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Review: Beacon Point Gets Lost in the Woods

Beacon Point

The fear of getting lost in the woods is pretty nerve-racking, so it’s no surprise that filmmakers have been capitalizing on it for generations. In Beacon Point, the debut feature from director Eric Blue, a group of hikers get more than they bargained for when they head off on the Appalachian Trail for a ten day excursion. You’ve seen this setup before. You’ve probably seen it done better. You’ve probably seen it done worse.

Initially there’s some good groundwork laid with the character introductions, like a close-up on the main character’s stiletto heels as she teeters back and forth on her way to her friend’s car–-a huge hiking backpack shifting her weight. Combined with her modern (perhaps even pampered) look it emphasizes her possible unpreparedness for the sure-to-be dangerous journey ahead. Similarly, there’s a bizarre and funny reason why the oddball pseudo-villain Drake winds up leading the doomed hike.

beacon point

The dynamic between these two characters (the most interesting one in the film) turns not so much into a battle of wits, but instead an elevated aggravation. They are both wary of each other for different reasons: her because of his standoffishness and tendency to lead the hikers off the main trail; him because of her seemingly unsuited-for-roughing-it appearance. They’re both carrying emotional baggage, so the mental sparring inspires many of the film’s best moments.

While it wouldn’t be unfair to posit that the slick digital cinematography look of the film in some way detracts from the grit or realism that would have heightened its power, my main criticism is the same as with The Descent. The film sets up a natural scenario terrifying enough that the introduction of supernatural elements proves unnecessary. The entrance of more fantastical horror tropes distracts from the inherently powerful effect that picturing oneself lost in the woods at night–or stuck in a claustrophobic cave, for that matter–would have upon an audience.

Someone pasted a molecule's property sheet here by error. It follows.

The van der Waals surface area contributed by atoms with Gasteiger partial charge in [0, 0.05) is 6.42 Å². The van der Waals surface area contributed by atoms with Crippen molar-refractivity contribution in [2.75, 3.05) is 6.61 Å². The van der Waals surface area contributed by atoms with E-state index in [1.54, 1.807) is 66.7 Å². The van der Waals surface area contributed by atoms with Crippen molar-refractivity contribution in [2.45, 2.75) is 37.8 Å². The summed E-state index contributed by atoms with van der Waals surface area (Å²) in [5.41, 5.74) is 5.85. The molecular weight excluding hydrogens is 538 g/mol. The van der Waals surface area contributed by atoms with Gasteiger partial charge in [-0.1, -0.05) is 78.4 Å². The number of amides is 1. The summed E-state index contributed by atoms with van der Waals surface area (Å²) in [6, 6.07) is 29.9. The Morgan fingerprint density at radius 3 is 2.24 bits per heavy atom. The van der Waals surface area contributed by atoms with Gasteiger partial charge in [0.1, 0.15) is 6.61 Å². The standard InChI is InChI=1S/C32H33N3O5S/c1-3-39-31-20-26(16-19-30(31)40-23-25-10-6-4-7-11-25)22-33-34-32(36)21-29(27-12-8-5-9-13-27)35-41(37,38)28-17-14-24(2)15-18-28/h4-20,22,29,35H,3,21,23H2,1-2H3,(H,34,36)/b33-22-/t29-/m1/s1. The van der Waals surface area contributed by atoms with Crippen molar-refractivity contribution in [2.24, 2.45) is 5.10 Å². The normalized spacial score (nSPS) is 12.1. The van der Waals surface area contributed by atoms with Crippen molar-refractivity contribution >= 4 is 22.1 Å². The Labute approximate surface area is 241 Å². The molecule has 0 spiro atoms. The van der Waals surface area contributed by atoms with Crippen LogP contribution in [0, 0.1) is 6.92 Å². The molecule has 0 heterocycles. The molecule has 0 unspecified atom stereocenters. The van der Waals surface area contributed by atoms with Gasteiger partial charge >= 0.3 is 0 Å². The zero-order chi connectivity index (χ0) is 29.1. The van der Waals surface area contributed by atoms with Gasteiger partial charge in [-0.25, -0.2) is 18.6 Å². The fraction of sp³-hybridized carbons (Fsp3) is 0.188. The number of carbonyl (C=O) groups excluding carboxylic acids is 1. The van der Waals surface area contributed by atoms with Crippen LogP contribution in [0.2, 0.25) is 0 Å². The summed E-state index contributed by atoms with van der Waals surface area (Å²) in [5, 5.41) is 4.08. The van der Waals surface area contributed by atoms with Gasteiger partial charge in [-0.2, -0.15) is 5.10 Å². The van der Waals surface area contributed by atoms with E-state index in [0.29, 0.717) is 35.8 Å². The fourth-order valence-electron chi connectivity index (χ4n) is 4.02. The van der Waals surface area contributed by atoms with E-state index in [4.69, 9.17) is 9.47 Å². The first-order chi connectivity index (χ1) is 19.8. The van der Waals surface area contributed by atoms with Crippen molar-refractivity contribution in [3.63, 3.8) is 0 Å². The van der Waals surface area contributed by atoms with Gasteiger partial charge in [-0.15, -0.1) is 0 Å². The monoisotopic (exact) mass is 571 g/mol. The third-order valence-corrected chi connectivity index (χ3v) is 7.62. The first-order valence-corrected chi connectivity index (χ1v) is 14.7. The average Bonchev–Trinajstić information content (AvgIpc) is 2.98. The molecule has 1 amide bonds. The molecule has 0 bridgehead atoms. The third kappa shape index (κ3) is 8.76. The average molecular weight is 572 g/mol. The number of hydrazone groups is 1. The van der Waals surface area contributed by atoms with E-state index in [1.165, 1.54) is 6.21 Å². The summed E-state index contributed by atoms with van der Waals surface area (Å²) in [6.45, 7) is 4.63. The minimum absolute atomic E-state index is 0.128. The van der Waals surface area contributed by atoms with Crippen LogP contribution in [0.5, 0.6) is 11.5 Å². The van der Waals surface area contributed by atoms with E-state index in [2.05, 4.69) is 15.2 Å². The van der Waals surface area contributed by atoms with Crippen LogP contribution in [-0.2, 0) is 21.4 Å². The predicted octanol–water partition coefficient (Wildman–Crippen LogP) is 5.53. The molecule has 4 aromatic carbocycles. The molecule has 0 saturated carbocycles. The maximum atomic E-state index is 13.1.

Viewers may be put on edge by early scenes in Beacon Point, where the prospect of the characters becoming trapped in the ominous and vast Appalachian forest plays upon our inborn fear of the wilderness. But the “twist” around the halfway point shatters that sense of tension. I think that it inadvertently has the opposite effect to what the filmmakers intended. While I assume this was meant to deepen the film by tying the themes together with an appealing supernatural element, instead it shatters the realism that Beacon Point might have otherwise captured, effectively distancing the audience from the horror shown onscreen.

beacon pointUnfortunately, Beacon Point succumbs to the same pitfalls we’ve seen before. While the shift isn’t as jarring as in The Descent, Blue’s film can’t boast nearly as nail-biting a lead-up. Ironically enough, while the hikers of the film venture off into uncharted territory, the picture itself seems content not to veer too far away from well-walked paths and familiar ground.


Director(s): Eric Blue
Writer(s): Eric Blue, Traci Carroll
Stars: Rae Olivier, Jon Briddell, Eric Goins, Jason Burkey, RJ Shearer
Release: June 10, 2016
Studio / Production Co: Blue Lantern Films
Language: English
Length: 85 mins
Sub-Genre: Wilderness Mayhem, Supernatural Thriller

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